So brew number 2 is in the fermenter. It’s a simple English Bitter with the same grain bill as the American Pale Ale but using East Kent Goldings hops. I had a taste last night when I measured the final gravity (1.007, meaning its about 4.2%) and it had a smooth, subtle malt base with a little earthiness from the hops. But it was a little sweet, which might mellow out in the bottle. We’ll see. But it was fermented colder than the last batch, which will hopefully have reduced the fruitiness from the yeast. Time will tell!
I have to say, doing one gallon (4.5l) batches is ideal for me, living in a small London flat. It means I can fine tune my brewing method quite quickly as I’ll be brewing a couple of times a month, and I’ve learned a lot in the first 2 brews: maintaining the mash temperature, boil off rate, benefits of sparging the grain bag, cooling methods, fermentation temperatures. And it means that the first brews, which won’t taste great, I don’t have 40 bottles to get through.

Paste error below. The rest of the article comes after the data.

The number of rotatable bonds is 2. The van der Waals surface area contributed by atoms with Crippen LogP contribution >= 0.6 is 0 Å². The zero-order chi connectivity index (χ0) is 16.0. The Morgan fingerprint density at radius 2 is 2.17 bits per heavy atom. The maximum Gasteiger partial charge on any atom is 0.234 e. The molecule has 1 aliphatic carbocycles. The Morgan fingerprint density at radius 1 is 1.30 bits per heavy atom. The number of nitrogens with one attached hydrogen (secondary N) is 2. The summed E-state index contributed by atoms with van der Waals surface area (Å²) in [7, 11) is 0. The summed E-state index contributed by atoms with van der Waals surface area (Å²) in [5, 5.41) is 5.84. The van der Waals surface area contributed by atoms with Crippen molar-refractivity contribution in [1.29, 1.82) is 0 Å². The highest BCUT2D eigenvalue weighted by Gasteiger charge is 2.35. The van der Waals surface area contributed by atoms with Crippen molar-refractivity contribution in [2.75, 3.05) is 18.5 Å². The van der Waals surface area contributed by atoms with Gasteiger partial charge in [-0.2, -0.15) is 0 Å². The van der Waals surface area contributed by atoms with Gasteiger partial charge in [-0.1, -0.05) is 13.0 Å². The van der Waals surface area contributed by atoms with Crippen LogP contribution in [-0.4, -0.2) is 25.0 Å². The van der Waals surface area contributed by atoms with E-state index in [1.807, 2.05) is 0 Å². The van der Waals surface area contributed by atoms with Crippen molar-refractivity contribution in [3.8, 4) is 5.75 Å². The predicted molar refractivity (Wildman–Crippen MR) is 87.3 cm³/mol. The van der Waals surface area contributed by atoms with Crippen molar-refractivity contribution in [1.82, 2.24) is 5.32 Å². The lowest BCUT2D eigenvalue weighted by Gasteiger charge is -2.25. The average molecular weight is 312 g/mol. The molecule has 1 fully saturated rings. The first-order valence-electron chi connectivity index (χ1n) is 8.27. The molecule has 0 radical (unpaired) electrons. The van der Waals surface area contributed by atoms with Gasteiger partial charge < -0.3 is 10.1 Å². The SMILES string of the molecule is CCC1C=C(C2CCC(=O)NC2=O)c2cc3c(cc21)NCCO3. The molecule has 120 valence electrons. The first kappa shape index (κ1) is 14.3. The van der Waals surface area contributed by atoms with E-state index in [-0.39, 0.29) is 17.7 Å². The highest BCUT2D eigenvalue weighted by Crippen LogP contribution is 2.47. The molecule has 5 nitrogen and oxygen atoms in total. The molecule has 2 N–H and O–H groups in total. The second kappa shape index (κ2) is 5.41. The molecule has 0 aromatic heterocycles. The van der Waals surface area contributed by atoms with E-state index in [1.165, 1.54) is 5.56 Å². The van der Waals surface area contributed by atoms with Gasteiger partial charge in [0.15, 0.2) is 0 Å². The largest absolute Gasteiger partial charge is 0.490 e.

The small batches also mean I can brew lots of different styles and have a variety of home brewed beer in stock. I tried the first brew last week (maybe a little early) and it still had the same kind of flavour as my original extract brews, which I’m thinking might be fruity esters from the yeast fermenting too warm. I’ll try and keep the temperature down, but I don’t have any control over that. I think I’ll just have to work around it as best I can.
I’m brewing a spiced, malty Christmas Ale this weekend, then I have a porter and a witbier planned in the next couple of months, and my “To Brew” list is growing: black IPA, fruit wheat beer, ginger beer, stout, saison, apfelwein, smoked beer, rye pale ale, IPA, dunkel, belgian ale… I’m thinking of doing the cherry barley wine from Randy Mosher’s book Radical Brewing early next year so it will be ready for next winter.
I’ll hopefully do a post early next week on the Christmas brewday. Onward, into my 1 gallon adventure!